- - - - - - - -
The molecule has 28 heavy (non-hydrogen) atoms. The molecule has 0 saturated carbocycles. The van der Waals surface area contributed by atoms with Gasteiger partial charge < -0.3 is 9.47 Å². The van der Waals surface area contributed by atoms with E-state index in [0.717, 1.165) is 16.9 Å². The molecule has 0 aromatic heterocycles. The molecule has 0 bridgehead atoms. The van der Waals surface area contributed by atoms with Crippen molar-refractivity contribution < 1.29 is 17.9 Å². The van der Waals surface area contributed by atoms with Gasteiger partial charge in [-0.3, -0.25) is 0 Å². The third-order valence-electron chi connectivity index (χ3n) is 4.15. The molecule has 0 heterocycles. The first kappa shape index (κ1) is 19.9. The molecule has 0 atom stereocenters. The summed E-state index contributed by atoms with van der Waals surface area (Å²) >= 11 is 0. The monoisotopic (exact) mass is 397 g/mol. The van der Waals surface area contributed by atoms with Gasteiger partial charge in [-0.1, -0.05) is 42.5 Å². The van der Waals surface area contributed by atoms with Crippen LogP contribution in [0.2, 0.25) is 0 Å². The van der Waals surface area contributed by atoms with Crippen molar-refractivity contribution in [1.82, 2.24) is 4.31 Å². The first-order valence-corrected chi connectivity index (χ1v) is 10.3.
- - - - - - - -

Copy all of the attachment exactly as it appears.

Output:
The molecule has 28 heavy (non-hydrogen) atoms. The molecule has 0 saturated carbocycles. The van der Waals surface area contributed by atoms with Gasteiger partial charge < -0.3 is 9.47 Å². The van der Waals surface area contributed by atoms with E-state index in [0.717, 1.165) is 16.9 Å². The molecule has 0 aromatic heterocycles. The molecule has 0 bridgehead atoms. The van der Waals surface area contributed by atoms with Crippen molar-refractivity contribution < 1.29 is 17.9 Å². The van der Waals surface area contributed by atoms with Gasteiger partial charge in [-0.3, -0.25) is 0 Å². The third-order valence-electron chi connectivity index (χ3n) is 4.15. The molecule has 0 heterocycles. The first kappa shape index (κ1) is 19.9. The molecule has 0 atom stereocenters. The summed E-state index contributed by atoms with van der Waals surface area (Å²) >= 11 is 0. The monoisotopic (exact) mass is 397 g/mol. The van der Waals surface area contributed by atoms with Gasteiger partial charge in [-0.1, -0.05) is 42.5 Å². The van der Waals surface area contributed by atoms with Crippen LogP contribution in [0.2, 0.25) is 0 Å². The van der Waals surface area contributed by atoms with Crippen molar-refractivity contribution in [1.82, 2.24) is 4.31 Å². The first-order valence-corrected chi connectivity index (χ1v) is 10.3.